Claudia Molitor is a composer, artist and improviser whose work hovers between music and sound art, extending across contemporary art practices, such as video and installation art. Exploring the relationships between listening and other senses as well as embracing collaboration as compositional practice is central to much of her practice.
Larger scale work includes Sonorama, an episodic work for a train journey, with Electra Productions, Turner Contemporary and the British Library, which received a British Composer Award in 2016; Vast White Stillness, a performance installation, for Spitalfields Festival and Brighton Festival; The Singing Bridge, installed at Somerset House and Waterloo Bridge during the Totally Thames festival; and Walking with Partch for the Cologne ensemble Musikfabrik at Huddersfield Contemporary Music Festival.
She recently toured an ever-evolving work Decay around Europe and the USA, and her work Auricularis Superior represented Britain at the World Music Days in Tallinn in 2019.
Molitor is co-founder/director of multi.modal records and is a Senior Lecturer at City, University of London.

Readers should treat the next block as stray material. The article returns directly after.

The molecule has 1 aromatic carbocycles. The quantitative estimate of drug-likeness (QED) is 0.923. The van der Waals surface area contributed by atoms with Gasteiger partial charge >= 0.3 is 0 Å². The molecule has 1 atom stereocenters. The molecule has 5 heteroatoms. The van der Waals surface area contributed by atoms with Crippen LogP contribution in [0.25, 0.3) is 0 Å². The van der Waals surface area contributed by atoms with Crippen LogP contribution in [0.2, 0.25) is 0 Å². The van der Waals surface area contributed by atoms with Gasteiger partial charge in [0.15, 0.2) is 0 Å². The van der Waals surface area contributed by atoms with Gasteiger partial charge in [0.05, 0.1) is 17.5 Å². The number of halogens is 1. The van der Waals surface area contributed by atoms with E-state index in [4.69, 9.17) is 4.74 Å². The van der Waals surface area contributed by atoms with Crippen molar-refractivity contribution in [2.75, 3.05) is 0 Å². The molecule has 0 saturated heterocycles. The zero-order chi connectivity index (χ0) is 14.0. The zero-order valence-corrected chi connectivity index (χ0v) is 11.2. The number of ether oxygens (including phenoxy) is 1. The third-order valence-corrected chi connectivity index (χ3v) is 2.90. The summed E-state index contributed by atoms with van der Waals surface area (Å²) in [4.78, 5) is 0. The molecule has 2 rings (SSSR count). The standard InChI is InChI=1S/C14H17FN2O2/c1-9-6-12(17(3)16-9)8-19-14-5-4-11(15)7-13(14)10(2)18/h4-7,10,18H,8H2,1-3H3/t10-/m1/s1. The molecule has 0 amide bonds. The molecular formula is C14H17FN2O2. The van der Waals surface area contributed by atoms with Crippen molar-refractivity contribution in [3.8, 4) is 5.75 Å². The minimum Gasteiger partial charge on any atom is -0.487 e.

Sofia Gubaidulina was born in Chistopol in 1931 and was one of the earliest Soviet composers to include religion in her compositions. Gubaidulina writes, ‘I am a religious Russian Orthodox person and I understand “religion” in the literal meaning of the word, as “re-ligio”, that is to say the restoration of connections, the restoration of the “legato” of life. There is no more serious task for music than this.’ The Trio for three trumpets forms the most extensive and complex part of a set of three pieces written for the trumpet in 1976-7, the other two being Song Without Words and Two Ballads for Two Trumpets. In a single movement, Gubaidulina presents a wide range of dichotomies that the three soloists use as springboards to establish conversations or monologues. Homophonic, lyrical, and choral-like passages represent active listening, while passages of frenetic rhythmic activity and complex counterpoint evoke heated arguments and impolite interruptions. Other opposites explored in the piece include traditional tonality and atonality, consonance and dissonance, and improvisatory and meticulous melodic writing. The means used to build or dissipate tension, the goal-directed nature of the piece, the play with expectation, and the humorous and grotesque features of the work are somewhat reminiscent of a Rossinian opera buffa.